Food Deserts

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Food Deserts
Food deserts has always been a nationwide issue and has increased to a widespread of neighborhoods. Food deserts is described as a geographic area where there is no access to healthy, affordable food. These food deserts are often found in neighborhoods of low income families and often times those of color. Some believe that food deserts contribute to our nation’s obesity epidemic, diabetes, and heart disease. Healthier foods are generally more expensive and those in low income areas suffer from not being able to acquire those fresh fruits and vegetables. Instead, they are limited to eating what is local and affordable which is commonly fast food restaurants such as McDonalds, Taco Bell, etc. Many movements and organizations are building awareness of this problem and finding ideas that can hopefully eliminate food deserts. A major characteristic of food deserts is socioeconomic and is commonly found in Black or Hispanic neighborhoods. Camp wrote, compared with the national average of 14.9%, significant rates of food insecurity were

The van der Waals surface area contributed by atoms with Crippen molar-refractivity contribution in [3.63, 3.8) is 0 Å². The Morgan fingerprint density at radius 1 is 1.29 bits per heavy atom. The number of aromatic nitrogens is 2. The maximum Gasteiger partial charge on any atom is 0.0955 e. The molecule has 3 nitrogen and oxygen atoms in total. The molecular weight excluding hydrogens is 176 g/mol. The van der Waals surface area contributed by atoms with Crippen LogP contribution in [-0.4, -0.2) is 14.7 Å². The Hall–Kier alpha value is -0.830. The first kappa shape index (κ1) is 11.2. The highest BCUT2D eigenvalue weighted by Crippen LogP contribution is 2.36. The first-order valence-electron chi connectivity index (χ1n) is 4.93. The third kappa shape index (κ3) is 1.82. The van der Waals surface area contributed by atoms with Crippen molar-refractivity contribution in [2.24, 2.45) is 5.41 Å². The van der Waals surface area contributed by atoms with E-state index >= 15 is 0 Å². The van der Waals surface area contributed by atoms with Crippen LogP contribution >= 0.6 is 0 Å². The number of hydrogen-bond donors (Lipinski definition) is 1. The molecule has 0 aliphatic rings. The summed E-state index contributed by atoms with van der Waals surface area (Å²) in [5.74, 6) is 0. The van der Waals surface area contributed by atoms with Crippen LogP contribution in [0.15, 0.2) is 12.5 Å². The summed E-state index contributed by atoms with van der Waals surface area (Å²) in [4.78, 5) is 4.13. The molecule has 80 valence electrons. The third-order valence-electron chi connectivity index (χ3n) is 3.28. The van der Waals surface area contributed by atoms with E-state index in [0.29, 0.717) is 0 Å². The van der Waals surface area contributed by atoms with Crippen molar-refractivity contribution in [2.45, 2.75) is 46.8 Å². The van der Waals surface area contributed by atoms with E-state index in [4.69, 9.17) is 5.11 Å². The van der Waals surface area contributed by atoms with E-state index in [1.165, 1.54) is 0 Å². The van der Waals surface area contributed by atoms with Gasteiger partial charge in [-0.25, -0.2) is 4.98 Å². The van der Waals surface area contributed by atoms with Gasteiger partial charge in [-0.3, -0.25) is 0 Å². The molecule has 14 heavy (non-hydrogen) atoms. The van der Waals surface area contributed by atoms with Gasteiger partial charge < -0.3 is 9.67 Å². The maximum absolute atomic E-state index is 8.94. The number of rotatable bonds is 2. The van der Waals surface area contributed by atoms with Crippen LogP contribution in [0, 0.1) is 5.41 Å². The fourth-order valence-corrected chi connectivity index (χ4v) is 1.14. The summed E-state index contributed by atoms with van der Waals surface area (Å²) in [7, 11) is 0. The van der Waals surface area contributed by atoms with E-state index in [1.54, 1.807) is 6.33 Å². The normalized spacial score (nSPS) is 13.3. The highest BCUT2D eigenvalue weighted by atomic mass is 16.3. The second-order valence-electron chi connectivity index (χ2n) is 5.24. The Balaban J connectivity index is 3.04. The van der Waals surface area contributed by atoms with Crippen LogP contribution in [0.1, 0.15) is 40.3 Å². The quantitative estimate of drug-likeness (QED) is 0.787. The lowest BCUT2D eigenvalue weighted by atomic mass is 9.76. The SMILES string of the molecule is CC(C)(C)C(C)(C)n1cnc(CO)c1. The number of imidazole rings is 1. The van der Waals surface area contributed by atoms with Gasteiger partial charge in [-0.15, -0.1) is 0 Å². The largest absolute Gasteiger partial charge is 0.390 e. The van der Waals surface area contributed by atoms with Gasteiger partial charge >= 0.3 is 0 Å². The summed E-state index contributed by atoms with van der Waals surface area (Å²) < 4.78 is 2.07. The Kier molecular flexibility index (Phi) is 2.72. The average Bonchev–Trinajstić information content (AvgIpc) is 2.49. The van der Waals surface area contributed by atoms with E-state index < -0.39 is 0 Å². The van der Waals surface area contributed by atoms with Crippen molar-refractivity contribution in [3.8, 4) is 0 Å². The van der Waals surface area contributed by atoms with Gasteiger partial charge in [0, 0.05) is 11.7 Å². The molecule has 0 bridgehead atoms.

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Children are taught in school the importance of eating healthy and making sure each child is getting the proper intake of fruits, vegetables, grains, dairy and meats. Families struggling to make ends meet make it hard to provide these foods for their children. Some parents don’t have the time or money to pack a lunch or make it home in time to make dinner which results to the children eating cheap, fatty fast foods. Teaching children about balanced eating habits can influence long-term behaviors and decisions. Sometimes it goes beyond just teaching children about better eating habits but also providing those foods for them. Many programs have made it possible for those children in food deserts to get a free lunch. (Morin 2015). Michelle Obama also created the “Let’s Move” campaign to encourage kids to get up and exercise to decrease childhood